Synopsis (from amazon)
Historian Anna Bennett has a book to write. She also has an insomniac toddler, a precocious, death-obsessed seven-year-old, and a frequently absent ecologist husband who has brought them all to Colsay, a desolate island in the Hebrides, so he can count the puffins. Ferociously sleep-deprived, torn between mothering and her desire for the pleasures of work and solitude, Anna becomes haunted by the discovery of a baby’s skeleton in the garden of their house. Her narrative is punctuated by letters home, written 200 years before, by May, a young, middle-class midwife desperately trying to introduce modern medicine to the suspicious, insular islanders. The lives of these two characters intersect unexpectedly in this deeply moving but also at times blackly funny story about maternal ambivalence, the way we try to control children, and about women’s vexed and passionate relationship with work. Moss’s second novel displays an exciting expansion of her range – showing her to be both an excellent comic writer and a novelist of great emotional depth.
I found this book rather emotionally tough at times. I really liked Anna but because we could see in her head I often found the things she thought, and sometimes even the things she did made me feel uneasy, especially when it came to her children.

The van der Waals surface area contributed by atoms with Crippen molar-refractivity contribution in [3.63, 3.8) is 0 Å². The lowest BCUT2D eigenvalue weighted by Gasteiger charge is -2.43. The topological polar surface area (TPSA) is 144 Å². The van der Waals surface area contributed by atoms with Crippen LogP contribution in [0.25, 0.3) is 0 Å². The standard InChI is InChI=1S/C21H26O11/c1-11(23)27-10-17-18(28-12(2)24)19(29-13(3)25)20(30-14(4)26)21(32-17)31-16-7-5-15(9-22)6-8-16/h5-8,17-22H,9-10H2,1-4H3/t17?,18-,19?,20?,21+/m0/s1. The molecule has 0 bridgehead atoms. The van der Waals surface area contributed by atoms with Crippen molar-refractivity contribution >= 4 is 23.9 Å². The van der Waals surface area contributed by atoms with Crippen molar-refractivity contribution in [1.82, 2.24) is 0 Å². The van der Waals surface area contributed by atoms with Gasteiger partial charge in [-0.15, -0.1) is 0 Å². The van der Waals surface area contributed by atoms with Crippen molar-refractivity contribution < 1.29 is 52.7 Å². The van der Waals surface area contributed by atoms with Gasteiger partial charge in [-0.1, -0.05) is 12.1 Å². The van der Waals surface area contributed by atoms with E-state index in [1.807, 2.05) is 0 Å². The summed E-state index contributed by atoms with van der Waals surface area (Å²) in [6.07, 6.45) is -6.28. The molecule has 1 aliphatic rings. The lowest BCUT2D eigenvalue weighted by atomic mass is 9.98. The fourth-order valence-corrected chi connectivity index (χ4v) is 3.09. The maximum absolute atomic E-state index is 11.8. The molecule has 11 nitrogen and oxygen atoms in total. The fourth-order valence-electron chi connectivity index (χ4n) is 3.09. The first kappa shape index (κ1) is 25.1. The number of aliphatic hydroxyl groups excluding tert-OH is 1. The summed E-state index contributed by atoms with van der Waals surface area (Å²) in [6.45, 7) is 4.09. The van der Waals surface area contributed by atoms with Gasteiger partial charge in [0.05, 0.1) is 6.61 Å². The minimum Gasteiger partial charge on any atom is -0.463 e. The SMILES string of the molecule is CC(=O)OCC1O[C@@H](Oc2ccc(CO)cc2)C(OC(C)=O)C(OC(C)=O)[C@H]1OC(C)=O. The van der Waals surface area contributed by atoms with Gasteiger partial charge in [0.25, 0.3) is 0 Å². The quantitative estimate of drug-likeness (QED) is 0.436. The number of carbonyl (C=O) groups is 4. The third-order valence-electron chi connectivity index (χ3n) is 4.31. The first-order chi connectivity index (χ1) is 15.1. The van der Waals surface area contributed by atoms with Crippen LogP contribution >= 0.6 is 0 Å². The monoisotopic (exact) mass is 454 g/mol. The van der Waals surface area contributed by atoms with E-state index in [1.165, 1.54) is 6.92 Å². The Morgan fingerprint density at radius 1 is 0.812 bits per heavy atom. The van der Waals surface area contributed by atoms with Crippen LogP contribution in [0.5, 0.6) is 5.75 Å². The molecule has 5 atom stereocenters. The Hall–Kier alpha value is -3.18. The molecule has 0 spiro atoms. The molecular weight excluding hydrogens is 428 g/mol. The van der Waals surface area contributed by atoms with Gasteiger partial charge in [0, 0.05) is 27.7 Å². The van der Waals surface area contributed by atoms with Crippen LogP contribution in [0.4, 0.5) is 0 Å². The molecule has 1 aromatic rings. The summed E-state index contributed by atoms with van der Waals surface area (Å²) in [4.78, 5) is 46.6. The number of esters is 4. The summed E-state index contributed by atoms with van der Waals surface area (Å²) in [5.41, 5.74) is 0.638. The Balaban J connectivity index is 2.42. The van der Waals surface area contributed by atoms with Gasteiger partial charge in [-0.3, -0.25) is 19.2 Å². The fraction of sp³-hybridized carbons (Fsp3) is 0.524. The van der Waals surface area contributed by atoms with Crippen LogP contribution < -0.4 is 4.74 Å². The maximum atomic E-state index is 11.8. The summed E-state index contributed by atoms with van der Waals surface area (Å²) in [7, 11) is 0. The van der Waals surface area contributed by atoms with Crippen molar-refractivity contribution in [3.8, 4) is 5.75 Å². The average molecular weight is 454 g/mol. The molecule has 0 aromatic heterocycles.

In fact it was quite well done because you could understand Anna’s thoughts and approach to things, even though you might not agree, and they were easy things to judge her for.
A lot of the book was about Anna as a mother. At times I did actually find her to be a good mother, but at others she completely lost the plot. Maybe that made it authentic, I really don’t know, I maybe hope not. I suppose all parents get frustrated with their kids sometimes, but Anna didn’t always deal with it well.
There was something about the kids. I think Raph maybe wasn’t meant to be ‘normal’, certainly he seemed ‘too clever’, but I did really like him. Moth was presented at the ‘normal’ kid but I work with two year olds, and he seems rather infantile.
The letters I found rather frustrating. They seemed to break the story, but the way they eventually linked in to the rest of the story made them worth reading.
It’s far from the easiest read, but I did end up abandoning my paperback in favour of finishing Night Waking, and I think that says a lot about how it captured me.